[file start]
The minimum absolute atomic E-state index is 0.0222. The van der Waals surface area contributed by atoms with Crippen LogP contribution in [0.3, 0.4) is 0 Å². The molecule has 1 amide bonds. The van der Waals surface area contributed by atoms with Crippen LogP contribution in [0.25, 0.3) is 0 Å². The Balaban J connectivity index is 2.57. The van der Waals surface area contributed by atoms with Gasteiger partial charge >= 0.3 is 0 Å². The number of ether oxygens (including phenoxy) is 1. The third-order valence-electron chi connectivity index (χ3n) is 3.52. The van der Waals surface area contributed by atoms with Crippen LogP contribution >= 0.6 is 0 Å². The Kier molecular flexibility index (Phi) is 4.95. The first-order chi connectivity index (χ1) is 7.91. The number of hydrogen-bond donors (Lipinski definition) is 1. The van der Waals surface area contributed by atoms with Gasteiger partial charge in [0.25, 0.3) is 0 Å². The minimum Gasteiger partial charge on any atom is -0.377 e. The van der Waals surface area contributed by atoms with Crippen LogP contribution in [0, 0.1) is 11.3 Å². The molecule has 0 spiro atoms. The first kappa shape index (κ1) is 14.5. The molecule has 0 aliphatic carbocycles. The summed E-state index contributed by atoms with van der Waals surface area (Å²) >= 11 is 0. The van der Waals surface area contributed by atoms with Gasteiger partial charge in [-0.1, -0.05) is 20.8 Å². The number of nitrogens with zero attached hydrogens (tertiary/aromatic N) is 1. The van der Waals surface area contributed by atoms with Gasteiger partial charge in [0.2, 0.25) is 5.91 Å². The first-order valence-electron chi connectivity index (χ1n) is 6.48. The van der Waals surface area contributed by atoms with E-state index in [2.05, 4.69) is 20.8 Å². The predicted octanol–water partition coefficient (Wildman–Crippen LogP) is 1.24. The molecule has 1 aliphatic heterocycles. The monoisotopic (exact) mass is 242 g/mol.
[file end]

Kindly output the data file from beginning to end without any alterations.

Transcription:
The minimum absolute atomic E-state index is 0.0222. The van der Waals surface area contributed by atoms with Crippen LogP contribution in [0.3, 0.4) is 0 Å². The molecule has 1 amide bonds. The van der Waals surface area contributed by atoms with Crippen LogP contribution in [0.25, 0.3) is 0 Å². The Balaban J connectivity index is 2.57. The van der Waals surface area contributed by atoms with Gasteiger partial charge >= 0.3 is 0 Å². The number of ether oxygens (including phenoxy) is 1. The third-order valence-electron chi connectivity index (χ3n) is 3.52. The van der Waals surface area contributed by atoms with Crippen LogP contribution >= 0.6 is 0 Å². The Kier molecular flexibility index (Phi) is 4.95. The first-order chi connectivity index (χ1) is 7.91. The number of hydrogen-bond donors (Lipinski definition) is 1. The van der Waals surface area contributed by atoms with Gasteiger partial charge in [0.25, 0.3) is 0 Å². The minimum Gasteiger partial charge on any atom is -0.377 e. The van der Waals surface area contributed by atoms with Crippen LogP contribution in [0, 0.1) is 11.3 Å². The molecule has 0 spiro atoms. The first kappa shape index (κ1) is 14.5. The molecule has 0 aliphatic carbocycles. The summed E-state index contributed by atoms with van der Waals surface area (Å²) >= 11 is 0. The van der Waals surface area contributed by atoms with Gasteiger partial charge in [-0.1, -0.05) is 20.8 Å². The number of nitrogens with zero attached hydrogens (tertiary/aromatic N) is 1. The van der Waals surface area contributed by atoms with Gasteiger partial charge in [0.2, 0.25) is 5.91 Å². The first-order valence-electron chi connectivity index (χ1n) is 6.48. The van der Waals surface area contributed by atoms with E-state index in [2.05, 4.69) is 20.8 Å². The predicted octanol–water partition coefficient (Wildman–Crippen LogP) is 1.24. The molecule has 1 aliphatic heterocycles. The monoisotopic (exact) mass is 242 g/mol.